Saturday, May 31, 2003

Justice joins Paducah environmental lawsuit

Plant handled radioactive, hazardous waste

By Nancy Zuckerbrod
The Associated Press

WASHINGTON - The Justice Department is joining a lawsuit that alleges a subsidiary of Lockheed Martin Corp. illegally stored and disposed of radioactive and hazardous waste and defrauded the government while the company was a contractor at the nuclear facility in Paducah, Ky.

The Justice Department announced its decision Friday - four years after a plant worker, two retired employees and the Natural Resources Defense Council filed their suit in federal court in Kentucky.

"We're extremely pleased that they're intervening," said attorney Joseph Egan, who represents the workers and the environmental group. "In a case like this, it's very important to have the resources of the government behind you."

Lockheed Martin Energy Systems and its corporate predecessors conducted key operations at the uranium enrichment plant for the Energy Department from 1984 through 1998. The suit accuses the company of violating environmental laws by dumping radioactive waste and hazardous materials in landfills at the plant and nearby.

The suit also accuses the company of submitting false claims with the government to illegally obtain fees it didn't deserve. Whistleblowers are entitled to a share of any money recovered in such cases.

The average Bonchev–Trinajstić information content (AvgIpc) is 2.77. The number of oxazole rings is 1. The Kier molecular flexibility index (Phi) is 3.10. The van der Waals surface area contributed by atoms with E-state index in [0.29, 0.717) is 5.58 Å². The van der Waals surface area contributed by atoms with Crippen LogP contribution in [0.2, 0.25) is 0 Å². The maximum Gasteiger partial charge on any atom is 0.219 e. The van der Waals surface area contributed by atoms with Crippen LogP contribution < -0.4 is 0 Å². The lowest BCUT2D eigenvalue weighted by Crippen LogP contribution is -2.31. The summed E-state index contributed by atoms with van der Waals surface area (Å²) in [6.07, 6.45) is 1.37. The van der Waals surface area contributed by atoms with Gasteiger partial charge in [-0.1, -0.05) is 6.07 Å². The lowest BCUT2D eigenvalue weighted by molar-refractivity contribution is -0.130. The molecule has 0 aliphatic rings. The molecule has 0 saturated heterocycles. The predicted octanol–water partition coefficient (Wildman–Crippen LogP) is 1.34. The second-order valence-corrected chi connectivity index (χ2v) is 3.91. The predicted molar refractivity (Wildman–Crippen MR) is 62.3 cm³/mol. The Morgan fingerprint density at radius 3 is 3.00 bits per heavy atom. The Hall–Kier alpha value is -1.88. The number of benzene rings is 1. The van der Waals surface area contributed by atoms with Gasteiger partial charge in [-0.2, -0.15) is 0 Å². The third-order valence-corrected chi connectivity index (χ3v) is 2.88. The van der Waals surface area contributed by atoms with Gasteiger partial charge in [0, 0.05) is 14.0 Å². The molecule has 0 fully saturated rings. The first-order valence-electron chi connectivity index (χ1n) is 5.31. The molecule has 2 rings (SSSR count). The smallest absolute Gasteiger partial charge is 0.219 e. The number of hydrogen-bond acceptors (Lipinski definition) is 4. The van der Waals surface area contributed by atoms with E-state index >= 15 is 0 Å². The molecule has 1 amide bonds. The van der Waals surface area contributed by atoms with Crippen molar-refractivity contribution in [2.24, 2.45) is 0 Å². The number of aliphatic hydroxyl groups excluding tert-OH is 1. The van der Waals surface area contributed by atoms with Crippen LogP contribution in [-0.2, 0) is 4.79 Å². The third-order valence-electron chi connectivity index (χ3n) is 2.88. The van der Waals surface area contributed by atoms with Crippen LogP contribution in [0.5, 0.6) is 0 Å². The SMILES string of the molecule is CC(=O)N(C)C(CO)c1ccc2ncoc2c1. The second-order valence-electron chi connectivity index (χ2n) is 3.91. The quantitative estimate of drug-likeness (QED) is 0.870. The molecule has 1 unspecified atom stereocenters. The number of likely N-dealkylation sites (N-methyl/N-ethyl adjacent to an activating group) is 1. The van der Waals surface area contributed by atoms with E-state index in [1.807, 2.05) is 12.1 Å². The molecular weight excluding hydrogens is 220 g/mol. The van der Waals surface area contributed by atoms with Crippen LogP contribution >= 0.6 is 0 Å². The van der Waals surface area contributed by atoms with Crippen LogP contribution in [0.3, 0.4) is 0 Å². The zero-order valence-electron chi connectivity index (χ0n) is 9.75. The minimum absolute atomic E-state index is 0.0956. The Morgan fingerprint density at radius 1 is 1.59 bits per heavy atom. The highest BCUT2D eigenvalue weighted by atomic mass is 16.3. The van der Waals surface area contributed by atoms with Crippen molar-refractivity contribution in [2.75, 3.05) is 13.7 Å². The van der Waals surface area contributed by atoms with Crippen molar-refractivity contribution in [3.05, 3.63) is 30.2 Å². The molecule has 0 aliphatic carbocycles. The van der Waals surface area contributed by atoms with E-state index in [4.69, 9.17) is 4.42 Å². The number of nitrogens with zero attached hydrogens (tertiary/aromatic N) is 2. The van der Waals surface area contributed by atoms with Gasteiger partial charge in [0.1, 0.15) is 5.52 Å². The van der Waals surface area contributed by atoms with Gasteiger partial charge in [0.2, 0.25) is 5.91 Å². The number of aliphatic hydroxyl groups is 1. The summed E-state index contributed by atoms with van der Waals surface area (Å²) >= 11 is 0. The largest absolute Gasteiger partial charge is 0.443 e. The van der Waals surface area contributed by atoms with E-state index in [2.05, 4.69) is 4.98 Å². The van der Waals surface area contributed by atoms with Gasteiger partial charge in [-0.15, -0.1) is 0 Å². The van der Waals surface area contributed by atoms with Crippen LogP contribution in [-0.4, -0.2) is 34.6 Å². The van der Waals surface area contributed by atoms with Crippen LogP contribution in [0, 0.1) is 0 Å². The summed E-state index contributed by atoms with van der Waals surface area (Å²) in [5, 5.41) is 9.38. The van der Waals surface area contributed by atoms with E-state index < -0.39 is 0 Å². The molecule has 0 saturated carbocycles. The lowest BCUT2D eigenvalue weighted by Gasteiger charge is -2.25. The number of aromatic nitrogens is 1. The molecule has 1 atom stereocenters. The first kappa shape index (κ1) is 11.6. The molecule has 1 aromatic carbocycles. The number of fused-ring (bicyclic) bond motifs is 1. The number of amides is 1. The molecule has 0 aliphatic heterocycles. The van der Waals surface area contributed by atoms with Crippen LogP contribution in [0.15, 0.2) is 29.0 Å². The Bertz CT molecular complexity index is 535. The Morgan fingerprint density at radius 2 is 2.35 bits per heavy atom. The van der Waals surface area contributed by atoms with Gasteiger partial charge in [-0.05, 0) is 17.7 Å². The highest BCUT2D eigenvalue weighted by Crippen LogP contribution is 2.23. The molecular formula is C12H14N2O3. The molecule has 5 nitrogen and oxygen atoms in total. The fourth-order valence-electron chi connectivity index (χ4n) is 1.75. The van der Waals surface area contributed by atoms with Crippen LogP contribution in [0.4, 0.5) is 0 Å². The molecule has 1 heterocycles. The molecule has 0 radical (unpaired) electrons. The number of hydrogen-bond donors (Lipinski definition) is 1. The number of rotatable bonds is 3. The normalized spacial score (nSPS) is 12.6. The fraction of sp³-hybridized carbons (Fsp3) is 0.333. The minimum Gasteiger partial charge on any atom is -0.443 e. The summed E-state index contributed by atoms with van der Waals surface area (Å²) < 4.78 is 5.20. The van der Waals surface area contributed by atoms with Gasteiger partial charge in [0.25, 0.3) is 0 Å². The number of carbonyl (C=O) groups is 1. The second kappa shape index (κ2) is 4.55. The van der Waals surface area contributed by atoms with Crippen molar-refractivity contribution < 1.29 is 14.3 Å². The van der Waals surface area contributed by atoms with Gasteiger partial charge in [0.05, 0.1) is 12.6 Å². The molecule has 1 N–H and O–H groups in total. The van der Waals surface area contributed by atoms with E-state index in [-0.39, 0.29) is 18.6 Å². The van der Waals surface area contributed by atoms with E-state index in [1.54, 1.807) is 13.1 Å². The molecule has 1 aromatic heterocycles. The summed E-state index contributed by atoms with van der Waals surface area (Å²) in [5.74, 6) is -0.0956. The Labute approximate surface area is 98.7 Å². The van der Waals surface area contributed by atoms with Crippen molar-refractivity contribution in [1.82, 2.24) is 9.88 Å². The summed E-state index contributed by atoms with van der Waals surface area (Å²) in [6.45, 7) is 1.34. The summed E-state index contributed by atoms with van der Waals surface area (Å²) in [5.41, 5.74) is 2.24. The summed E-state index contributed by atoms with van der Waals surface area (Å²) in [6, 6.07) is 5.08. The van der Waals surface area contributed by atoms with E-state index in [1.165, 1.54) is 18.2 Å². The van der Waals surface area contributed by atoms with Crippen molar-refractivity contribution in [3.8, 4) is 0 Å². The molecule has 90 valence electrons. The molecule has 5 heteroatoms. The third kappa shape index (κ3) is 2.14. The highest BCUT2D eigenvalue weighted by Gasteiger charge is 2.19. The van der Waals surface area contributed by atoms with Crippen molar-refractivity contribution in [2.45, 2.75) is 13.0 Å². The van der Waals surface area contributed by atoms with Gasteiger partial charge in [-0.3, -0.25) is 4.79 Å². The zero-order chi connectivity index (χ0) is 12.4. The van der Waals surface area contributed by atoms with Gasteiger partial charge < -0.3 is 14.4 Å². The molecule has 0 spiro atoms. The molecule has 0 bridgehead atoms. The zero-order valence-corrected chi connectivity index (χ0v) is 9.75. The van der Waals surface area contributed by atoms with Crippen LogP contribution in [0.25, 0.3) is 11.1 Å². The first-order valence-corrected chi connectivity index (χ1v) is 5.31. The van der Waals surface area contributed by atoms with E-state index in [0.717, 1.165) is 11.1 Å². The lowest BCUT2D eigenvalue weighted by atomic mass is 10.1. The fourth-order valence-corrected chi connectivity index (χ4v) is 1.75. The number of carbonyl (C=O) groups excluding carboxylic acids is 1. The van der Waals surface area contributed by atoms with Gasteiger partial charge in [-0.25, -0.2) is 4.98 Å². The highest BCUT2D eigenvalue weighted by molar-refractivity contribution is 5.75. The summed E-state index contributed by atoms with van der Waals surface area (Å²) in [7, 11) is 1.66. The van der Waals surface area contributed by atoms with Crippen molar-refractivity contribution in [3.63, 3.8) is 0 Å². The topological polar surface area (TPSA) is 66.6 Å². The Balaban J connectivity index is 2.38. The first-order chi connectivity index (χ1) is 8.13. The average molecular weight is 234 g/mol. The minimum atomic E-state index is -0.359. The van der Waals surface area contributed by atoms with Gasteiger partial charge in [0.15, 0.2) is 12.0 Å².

The suit doesn't put a dollar figure on the alleged wrongdoing. But one source close to the case, who spoke on the condition of anonymity, estimated the plaintiffs would seek more than $1 billion.

In a statement, Bethesda, Md.-based Lockheed Martin Corp. denied any wrongdoing. "We strongly believe that the allegations are without merit," it stated.

The Justice Department declined to throw its support behind two of the lawsuit's allegations. Those include complaints that the company misled the government about how well it protected its workers from radiation and that the company introduced radioactively contaminated metals into interstate commerce.

Egan said the statute of limitations had expired on the interstate commerce complaint, and he noted that a separate class-action lawsuit dealt with the worker exposure complaint.

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